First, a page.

Caixin
Jan 10, 2019 01:33 PM
BUSINESS & TECH

Chinese Billionaire Liu Zaiwang Seeks Medical Help to Revive Jangho Empire

Liu Zaiwang at a company address in July. The billionaire built his wealth from construction, but is trying to diversify into Australian healthcare. Photo: Jangho
Liu Zaiwang at a company address in July. The billionaire built his wealth from construction, but is trying to diversify into Australian healthcare. Photo: Jangho

(AFR) — Liu Zaiwang's rags-to-riches story is shared by many of China's new generation of billionaires.

The young entrepreneur dropped out of university to start his own business in the 1990s as China's economy was taking off. He rode the wave of the country's construction boom after winning his first major contract on a high-rise building government building not far from the ski resorts in the northwestern province of Jilin in 1997.

Liu's company Jangho — which is now seeking to diversify into Australian healthcare with the A$2 billion ($1.43 billion) acquisition of Healius Ltd. — became a symbol of China's extraordinary building boom. It has manufactured the so-called “curtain wall” or outer steel and glass cladding for some of the country's most prominent high-rises and airport terminals as well as casinos in the former Portuguese colony of Macau.

The 2008 Beijing Olympics also underpinned the company's growth after spurring a string of building work. Jangho had already won major contracts in Beijing including the city's new airport terminal, China World Trade Centre and the headquarters for broadcaster CCTV. Liu expanded into the country's south and further afield to the Middle East, Southeast Asia and Australia.

But as China's construction market slowed, Jangho struggled to maintain the lucrative profit margins that underpinned its early growth.

At 46, Liu slipped more than 200 places on China's rich list to 787 last year, although his fortune remains considerable. Shanghai-based research house Hurun says Liu was worth 6.3 billion yuan ($922 million) in 2018, down from 7 billion yuan a year earlier. While the company's revenue growth has remained strong, net profits started declining in 2014 as margins were squeezed.

Low profile

Like many Chinese billionaires, Liu keeps a low profile and shuns the media.

Warwick Smith, chair of the Australia-China Council, an Australian government advisory body, met Liu at an event in Sydney in June last year and says he was impressed with the Chinese entrepreneur's energy. "Like many Chinese entrepreneurs, he has a keen eye for value and trends... health services in many forms is one of those," Smith says.

Jangho has joined many other Chinese property and construction companies looking to diversify into higher-margin businesses such as healthcare. Analysts say Australia is particularly attractive because of the sector's attractive valuations and lower barriers to entry compared to the United States. But the move also comes with enormous risks.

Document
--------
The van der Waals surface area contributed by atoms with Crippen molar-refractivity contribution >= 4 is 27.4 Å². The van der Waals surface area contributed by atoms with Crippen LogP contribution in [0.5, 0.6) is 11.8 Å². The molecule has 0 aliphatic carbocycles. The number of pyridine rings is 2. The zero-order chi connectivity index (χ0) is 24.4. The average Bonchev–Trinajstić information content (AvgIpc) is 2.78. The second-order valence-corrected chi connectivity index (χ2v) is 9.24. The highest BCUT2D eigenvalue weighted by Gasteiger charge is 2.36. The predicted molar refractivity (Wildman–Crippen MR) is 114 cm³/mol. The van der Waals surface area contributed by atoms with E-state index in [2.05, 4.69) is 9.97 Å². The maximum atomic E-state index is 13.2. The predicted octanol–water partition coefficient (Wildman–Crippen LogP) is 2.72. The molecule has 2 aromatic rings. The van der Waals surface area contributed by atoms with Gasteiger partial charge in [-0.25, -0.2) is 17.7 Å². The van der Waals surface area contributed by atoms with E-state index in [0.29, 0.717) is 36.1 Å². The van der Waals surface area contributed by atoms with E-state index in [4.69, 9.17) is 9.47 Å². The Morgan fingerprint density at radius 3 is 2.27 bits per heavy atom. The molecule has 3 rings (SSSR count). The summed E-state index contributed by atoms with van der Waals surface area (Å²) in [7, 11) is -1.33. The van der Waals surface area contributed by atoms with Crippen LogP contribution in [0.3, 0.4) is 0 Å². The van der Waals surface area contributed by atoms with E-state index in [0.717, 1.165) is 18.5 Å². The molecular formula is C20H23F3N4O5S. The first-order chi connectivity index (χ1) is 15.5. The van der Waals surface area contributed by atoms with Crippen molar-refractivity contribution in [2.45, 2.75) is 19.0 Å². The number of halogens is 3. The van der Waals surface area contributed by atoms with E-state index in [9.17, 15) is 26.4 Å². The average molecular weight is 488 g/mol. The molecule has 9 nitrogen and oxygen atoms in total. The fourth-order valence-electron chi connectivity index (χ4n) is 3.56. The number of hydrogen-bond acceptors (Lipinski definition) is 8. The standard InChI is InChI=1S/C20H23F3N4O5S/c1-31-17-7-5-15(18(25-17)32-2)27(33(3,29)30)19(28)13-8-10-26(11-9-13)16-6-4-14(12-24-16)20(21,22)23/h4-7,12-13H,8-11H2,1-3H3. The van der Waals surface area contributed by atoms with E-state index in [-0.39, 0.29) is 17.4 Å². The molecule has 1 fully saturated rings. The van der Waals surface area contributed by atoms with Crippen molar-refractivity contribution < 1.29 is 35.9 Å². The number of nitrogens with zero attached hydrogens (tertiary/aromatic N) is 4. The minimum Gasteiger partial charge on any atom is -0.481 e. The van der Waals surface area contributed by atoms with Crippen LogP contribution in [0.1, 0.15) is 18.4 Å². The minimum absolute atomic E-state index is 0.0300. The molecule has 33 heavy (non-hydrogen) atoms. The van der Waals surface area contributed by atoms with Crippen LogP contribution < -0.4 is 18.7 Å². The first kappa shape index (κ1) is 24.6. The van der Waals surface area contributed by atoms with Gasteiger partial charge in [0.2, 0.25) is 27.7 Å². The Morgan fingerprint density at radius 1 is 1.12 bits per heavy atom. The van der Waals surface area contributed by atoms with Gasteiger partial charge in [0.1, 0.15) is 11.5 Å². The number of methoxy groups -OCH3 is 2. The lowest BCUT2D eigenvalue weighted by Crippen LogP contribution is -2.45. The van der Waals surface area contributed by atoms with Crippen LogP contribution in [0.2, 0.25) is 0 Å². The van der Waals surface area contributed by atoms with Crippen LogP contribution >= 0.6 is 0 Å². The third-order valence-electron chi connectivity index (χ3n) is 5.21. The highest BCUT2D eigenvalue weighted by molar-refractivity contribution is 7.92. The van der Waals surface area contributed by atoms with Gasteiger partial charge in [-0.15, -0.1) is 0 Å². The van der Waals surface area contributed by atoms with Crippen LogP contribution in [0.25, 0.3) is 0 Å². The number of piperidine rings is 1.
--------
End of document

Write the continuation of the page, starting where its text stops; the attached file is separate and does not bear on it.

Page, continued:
“Acquisitions in a new sector can be a double-edged sword as it brings both opportunities and challenges. Business integration after the acquisition is a huge challenge for the management team and carries a lot of risks,” independent economist Song Qinghui says. “Judging by previous cases, there are a lot of uncertainties with cross-sector takeovers.”

Authorities at Shanghai's Stock Exchange, where Jangho is listed, have also raised questions about the company's finances following the sale of an 18.16 per cent stake in Hong Kong-based interior decoration and engineering firm Sundart. One local business newspaper suggests the company faces liquidity pressure and is trying to expand when it is short of cash. Jangho has denied this.

Cash supply

In a response to a query from the stock exchange, Jangho on Wednesday confirmed it planned to use the $HK1.49 billion in proceeds from the Sundart stake sale to help fund the Healius bid.

It also said the company had 2.9 billion yuan in cash and “abundant” cash reserves at the end of 2018, denying suggestions its cash supply was “strained”.

A letter signed by the company's board of directors also said the company does not have any major expenditure in the first quarter of the 2019 calendar year. “The cash obtained from this deal [Sundart] will be mainly used to facilitate the acquisition of Australian listed company Healius,” the letter said.

Jangho owns three listed companies. The main entity Jangho Group Co. Ltd. is listed in Shanghai with a market capitalization of 8.43 billion yuan, according to Bloomberg. As well as its major stake in Sundart it owns a stake in Hong Kong-listed Steve Leung Design Group Ltd.

Healius this week rejected a A$2 billion takeover offer from the Chinese group, which already owns a 15.9 per cent stake. Healius, which was previously called Primary Health Care, runs medical centres and pathology and radiology services. Liu has been expanding into Australian healthcare for the past three years. He acquired Australian ophthalmic chain Vision Eye Institute in 2015 and bought a stake in reproduction clinic network Monash IVF last year.

This article was originally published by The Australian Financial Review

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